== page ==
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Why shopping is beginning to feel a lot like stealing

Retail has been under a big shift with the development of technology. So much so that it might feel like people are stealing.
Herb Scribner, Deseret News Modified: May 14, 2014 at 12:15 pm •  Published: May 14, 2014

Shoppers will soon be leaving stores without paying. But they won’t be stealing.

The Atlantic’s John Tierney wrote last week that the future of retail is investing in a checkout system, where users can pay for things online, come into the store and leave with their purchase.

“People have said when checkout is working really well, it will feel like stealing,” said Michael Chui, a partner at the McKinsey Global Institute, to the Atlantic. “You grab a pair of shoes and you just walk out.”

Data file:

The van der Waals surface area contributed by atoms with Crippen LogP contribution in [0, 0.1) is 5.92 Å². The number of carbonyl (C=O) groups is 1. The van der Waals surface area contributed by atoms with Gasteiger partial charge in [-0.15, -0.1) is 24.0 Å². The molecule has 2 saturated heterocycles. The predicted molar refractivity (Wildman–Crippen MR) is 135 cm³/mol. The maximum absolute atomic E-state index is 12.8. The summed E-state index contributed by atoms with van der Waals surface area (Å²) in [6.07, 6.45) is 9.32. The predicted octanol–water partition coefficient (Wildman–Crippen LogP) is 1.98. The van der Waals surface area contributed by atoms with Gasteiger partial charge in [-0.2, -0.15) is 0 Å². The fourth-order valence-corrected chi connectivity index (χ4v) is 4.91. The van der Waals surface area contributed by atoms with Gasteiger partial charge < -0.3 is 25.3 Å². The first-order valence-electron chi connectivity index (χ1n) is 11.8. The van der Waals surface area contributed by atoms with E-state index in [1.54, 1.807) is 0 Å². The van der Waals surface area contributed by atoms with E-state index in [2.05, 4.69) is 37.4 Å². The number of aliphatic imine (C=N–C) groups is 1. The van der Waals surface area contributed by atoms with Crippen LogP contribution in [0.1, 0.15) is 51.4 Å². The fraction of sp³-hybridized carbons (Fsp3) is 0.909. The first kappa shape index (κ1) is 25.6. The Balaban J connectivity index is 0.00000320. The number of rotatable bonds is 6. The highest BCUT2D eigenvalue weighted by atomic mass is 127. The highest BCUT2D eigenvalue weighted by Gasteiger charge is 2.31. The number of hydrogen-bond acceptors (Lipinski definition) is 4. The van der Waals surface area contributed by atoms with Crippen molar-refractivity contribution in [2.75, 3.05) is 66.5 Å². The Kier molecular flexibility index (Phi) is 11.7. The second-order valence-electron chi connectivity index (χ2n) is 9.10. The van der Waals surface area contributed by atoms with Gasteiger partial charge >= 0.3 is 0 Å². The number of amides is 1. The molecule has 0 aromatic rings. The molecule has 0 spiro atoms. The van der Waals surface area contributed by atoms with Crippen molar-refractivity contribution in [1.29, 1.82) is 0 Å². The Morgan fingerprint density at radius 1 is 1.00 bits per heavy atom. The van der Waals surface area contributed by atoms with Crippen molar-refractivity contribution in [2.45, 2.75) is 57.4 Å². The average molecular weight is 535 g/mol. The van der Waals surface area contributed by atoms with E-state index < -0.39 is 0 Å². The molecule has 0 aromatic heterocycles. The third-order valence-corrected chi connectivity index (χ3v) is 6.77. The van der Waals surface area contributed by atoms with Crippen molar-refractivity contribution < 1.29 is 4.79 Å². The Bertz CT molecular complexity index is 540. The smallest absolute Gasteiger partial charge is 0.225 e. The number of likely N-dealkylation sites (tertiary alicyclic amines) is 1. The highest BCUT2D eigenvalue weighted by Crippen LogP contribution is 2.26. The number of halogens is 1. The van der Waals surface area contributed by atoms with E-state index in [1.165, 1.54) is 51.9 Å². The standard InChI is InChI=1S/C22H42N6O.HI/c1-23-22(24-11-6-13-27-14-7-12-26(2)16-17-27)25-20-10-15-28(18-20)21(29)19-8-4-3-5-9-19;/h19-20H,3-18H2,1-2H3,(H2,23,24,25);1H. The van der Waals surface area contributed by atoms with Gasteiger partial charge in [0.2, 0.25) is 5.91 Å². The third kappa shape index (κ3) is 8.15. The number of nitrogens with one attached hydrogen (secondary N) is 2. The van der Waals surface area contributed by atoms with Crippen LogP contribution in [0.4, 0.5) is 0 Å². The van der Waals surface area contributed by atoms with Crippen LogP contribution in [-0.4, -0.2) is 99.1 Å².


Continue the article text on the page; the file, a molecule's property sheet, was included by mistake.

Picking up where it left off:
This trend isn’t limited to just retail stores, either. Tierney wrote that retail stores are using iPads and tablets instead of checkbooks, which allows users to pay their bill and tip without leaving anything concrete on the table.

“In the last century, the big change in retail checkout came by having the customer do more of the work,” Tierney wrote. “More recently, efficiencies have built on that model of having the customer do more of the work, now augmented by technology.”

Among the retail stores beginning this trend is Sears, which in February announced it would start a process where customers could shop online and pickup their product at the stores, wrote Michael DeGroote in February. Wal-Mart may also make the move, DeGroote reported.

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